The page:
I mention this because we randomly pulled decks, and Nolan got a fast deck each time, while I got a slow deck. They weren’t especially balanced, and he immediately took the first two games from me, basically by stabbing me a bunch of times with goblin spears, using the Dragons half of the Knights and Dragons duel decks.

We switched to the Planeswalker decks for the second match. I got Garruk (green), and he got Chandra (red). These little decks are really fun. They’re 30 cards each, a very simple build, and lend themselves to really quick duels … which is pretty terrible if you’re the guy with the green deck who needs to get 7 freaking mana out to play his Wurms, while the other guy’s red deck slowly murders you with goblins. Again.

I did win a single game, because Nolan should have taken a Mulligan on his draw, and after five games, it was Nolan 4, Wil 1.

“I just realized that your decks have both been fast decks, while mine were built around withstanding a lot of small hits until I can smack you a couple times for lots of life,” I said.

“I prefer fast decks,” he said.

“So do I,” I said.

He cocked his head to one side, which he’s done since he was little whenever he’s about to get serious, and said, “do you mind that I’m killing you? Like, is it still fun for you?”

When Ryan and Nolan were little, they played Little League. They were coached by their hypercompetitive dad, whose winning-is-the-only-thing attitude ruined the experience for both of them. At one point during one of their seasons, I had to stop going to games because I couldn’t stomach watching their biodad yell at them, oblivious (or uncaring) to how much it was upsetting them. And, Jesus Fuck Shit, Little League Parents: get some fucking perspective, will you? They are 8 year-olds, playing a game, on a weekend. If those little kids winning those games is the most important thing in your life, you fail at parenting, and life in general.

Sorry. I still get angry about how much those games upset my kids, and how I couldn’t do anything to protect them from it at the time. The point is, during that time, I tried my best to support them and provide a counter weight to their biodad’s crap. I told them, “It’s fun to win, sure, but if you only have fun when you win, you completely lose the joy of just playing a game, and being part of a team that works together. You’re not going to win every game you play, so if winning is the only way you have fun, you’re going to have a bad time pretty often.”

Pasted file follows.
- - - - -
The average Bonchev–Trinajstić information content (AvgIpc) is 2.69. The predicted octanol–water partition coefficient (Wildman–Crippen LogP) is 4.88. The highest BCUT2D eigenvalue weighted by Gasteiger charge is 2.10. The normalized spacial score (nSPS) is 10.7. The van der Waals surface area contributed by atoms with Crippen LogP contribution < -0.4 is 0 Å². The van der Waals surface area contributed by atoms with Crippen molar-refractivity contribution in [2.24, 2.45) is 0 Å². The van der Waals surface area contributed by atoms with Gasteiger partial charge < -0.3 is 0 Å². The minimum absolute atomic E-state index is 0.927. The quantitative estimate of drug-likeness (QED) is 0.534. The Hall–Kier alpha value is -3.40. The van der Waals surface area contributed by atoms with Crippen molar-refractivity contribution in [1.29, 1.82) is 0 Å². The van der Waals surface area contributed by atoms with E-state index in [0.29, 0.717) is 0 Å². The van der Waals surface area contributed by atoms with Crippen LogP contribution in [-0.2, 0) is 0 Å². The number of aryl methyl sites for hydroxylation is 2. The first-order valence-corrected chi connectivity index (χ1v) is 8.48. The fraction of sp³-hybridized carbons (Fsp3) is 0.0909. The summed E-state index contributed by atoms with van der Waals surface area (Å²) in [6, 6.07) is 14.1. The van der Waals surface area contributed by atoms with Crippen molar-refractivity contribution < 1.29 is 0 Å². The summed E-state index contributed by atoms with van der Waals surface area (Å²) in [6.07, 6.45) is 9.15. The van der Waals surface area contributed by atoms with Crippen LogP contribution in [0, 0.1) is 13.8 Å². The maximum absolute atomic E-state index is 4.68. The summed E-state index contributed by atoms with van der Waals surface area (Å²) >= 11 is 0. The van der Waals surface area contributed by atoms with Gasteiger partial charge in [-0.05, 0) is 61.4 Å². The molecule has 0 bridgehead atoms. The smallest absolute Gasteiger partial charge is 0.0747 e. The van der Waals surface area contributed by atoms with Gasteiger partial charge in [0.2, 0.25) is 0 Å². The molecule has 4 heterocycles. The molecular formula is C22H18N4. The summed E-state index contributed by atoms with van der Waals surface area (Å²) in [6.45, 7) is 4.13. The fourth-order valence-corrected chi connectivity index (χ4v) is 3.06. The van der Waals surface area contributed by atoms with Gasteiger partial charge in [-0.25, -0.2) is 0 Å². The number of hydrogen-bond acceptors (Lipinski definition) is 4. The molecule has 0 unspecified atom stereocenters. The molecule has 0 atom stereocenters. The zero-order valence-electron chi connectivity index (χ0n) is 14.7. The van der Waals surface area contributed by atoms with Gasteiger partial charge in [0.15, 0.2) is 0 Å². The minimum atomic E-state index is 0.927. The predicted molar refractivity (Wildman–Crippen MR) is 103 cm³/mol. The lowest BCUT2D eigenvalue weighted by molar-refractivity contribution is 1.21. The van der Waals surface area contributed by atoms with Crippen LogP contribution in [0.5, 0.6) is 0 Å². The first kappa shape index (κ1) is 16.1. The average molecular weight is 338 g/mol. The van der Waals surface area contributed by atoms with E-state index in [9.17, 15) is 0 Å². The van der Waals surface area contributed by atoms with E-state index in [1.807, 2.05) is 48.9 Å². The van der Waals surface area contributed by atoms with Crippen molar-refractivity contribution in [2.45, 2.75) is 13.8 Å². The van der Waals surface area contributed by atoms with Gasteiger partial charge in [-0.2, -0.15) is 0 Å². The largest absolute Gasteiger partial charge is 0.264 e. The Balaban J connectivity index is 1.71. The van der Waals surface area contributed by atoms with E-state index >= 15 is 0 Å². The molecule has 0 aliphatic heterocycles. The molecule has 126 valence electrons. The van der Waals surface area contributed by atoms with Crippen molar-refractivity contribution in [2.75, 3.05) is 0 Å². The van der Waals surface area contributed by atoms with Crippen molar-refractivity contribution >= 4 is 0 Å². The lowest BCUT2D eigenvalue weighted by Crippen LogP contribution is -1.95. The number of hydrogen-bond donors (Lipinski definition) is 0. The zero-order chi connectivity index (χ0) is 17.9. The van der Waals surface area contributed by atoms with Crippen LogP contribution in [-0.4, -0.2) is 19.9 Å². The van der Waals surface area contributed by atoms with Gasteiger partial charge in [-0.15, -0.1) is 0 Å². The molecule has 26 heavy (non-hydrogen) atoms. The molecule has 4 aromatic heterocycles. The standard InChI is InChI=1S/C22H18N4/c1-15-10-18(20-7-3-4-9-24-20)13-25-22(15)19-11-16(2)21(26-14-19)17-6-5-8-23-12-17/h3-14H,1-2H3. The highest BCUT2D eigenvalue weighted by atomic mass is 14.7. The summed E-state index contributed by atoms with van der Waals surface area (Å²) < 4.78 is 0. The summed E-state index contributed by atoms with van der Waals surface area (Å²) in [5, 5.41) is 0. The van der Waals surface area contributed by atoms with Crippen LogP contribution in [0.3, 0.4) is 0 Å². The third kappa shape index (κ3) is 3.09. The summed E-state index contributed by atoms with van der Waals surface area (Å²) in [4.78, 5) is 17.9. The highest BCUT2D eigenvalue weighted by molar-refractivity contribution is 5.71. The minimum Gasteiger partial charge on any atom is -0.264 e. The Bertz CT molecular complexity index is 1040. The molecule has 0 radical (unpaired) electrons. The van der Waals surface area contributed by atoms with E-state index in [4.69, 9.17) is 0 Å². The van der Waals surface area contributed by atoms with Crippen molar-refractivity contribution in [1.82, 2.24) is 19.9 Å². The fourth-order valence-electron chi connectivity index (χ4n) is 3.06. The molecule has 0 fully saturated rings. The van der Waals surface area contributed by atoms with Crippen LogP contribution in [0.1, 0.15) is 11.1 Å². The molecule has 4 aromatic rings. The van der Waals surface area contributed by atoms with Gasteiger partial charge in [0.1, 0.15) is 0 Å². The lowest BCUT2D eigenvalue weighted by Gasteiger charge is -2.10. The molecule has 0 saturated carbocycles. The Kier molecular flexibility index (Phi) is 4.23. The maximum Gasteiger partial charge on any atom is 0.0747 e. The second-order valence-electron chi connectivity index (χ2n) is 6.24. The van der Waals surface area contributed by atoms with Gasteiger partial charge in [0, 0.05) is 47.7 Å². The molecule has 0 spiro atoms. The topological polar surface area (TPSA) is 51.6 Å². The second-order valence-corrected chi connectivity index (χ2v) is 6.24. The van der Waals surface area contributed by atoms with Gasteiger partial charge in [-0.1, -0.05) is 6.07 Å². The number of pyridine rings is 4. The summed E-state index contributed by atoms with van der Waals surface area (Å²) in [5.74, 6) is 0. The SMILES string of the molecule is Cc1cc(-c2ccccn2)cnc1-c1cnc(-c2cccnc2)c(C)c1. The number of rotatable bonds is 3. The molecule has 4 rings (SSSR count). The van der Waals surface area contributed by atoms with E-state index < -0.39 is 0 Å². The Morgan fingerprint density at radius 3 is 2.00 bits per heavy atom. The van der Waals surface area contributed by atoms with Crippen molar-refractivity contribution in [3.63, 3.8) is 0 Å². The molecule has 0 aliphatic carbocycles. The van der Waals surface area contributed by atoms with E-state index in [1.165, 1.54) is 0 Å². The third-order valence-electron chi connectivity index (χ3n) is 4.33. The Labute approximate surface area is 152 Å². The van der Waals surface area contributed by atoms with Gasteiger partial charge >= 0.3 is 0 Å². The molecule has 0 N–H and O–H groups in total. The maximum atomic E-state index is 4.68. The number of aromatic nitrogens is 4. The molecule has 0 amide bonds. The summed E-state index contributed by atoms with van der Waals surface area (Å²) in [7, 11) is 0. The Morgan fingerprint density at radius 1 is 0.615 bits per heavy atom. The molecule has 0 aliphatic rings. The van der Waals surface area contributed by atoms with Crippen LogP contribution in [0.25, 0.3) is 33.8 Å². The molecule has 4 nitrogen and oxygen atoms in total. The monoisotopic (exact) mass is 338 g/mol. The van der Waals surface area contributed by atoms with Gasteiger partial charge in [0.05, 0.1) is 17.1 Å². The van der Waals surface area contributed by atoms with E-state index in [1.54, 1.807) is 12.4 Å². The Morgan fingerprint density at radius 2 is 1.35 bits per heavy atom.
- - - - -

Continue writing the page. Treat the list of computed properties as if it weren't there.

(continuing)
I think they intuitively understood that, and I think their understanding of that, coupled with a desire to meet their biological father’s demands, made the entire Little League experience very difficult for them. I know that they internalized my lessons, though, because they’ve both told me as much at one time or another in recent years.

“Yes,” I said. “I’m having a really great time playing with you. Winning just doesn’t matter to me.”

I paused. Then: “Are you ready for the greatest comeback in the history of life?” I asked him, “because it’s about to happen.”

He looked silently back at me, and raised his eyebrows.

“Shut up! It can totally happen.”

More of the look, and we both laughed.

“Okay, which of these decks do you want?” I asked him. One was called Into The Breach, which had a pretty cool-looking, H.R. Geigeresque insectoid creature on the cover. The other was called Infect & Defile, which had a dimilar, H.R. Geigeresque creature on its cover, but more bird-like.

“I’ll take, uh …” he looked at them both, and reached for Into The Breach. “I’ll take this one.”

I took the other, and he said, “No! Wait! This is green, and that is black and blue. I want the black and blue deck.”

“Normally, I’d say it’s not a big deal and you can have it, but you’re destroying me so much I’m going to keep it and consider it a minor victory.”

“Dude. That’s harsh.”

“I know. I’m terrible.”

We opened the boxes, and pulled out the decks inside. They are Event Decks, which I’d never played with before. It’s a pretty cool idea: you get a deck that’s constructed from a bunch of different sets, built around a particular theme, that’s theoretically tough enough to withstand tournament play.

“Hey, this is really cool,” I said, “and there’s even a little insert that tells you how to play the deck.”

I took my insert out and opened it up.

“Are you fucking serious?” I said.

He looked up at me, and I read the first sentence to him: “To win with the ‘Infect & Defile’ deck, you’ll need to be patient.” I skipped a bit and continued: “…given enough time, you’ll draw more cards…”

“Oh man, that’s hilarious.”

“Well, I’ve certainly been training up for this deck,” I said. “Let’s do this!”

We started our duel, and Nolan just ruined me, quickly, in back-to-back games. In the second game, he used a devastating series of instants to cut me down to four life, then a sorcery to finish me off, all on the fourth or fifth round.  “I’m not even angry, ” I said, “that was amazing.”

“You are the undisputed master of Magic,” I said. “You may do The March, if you wish.”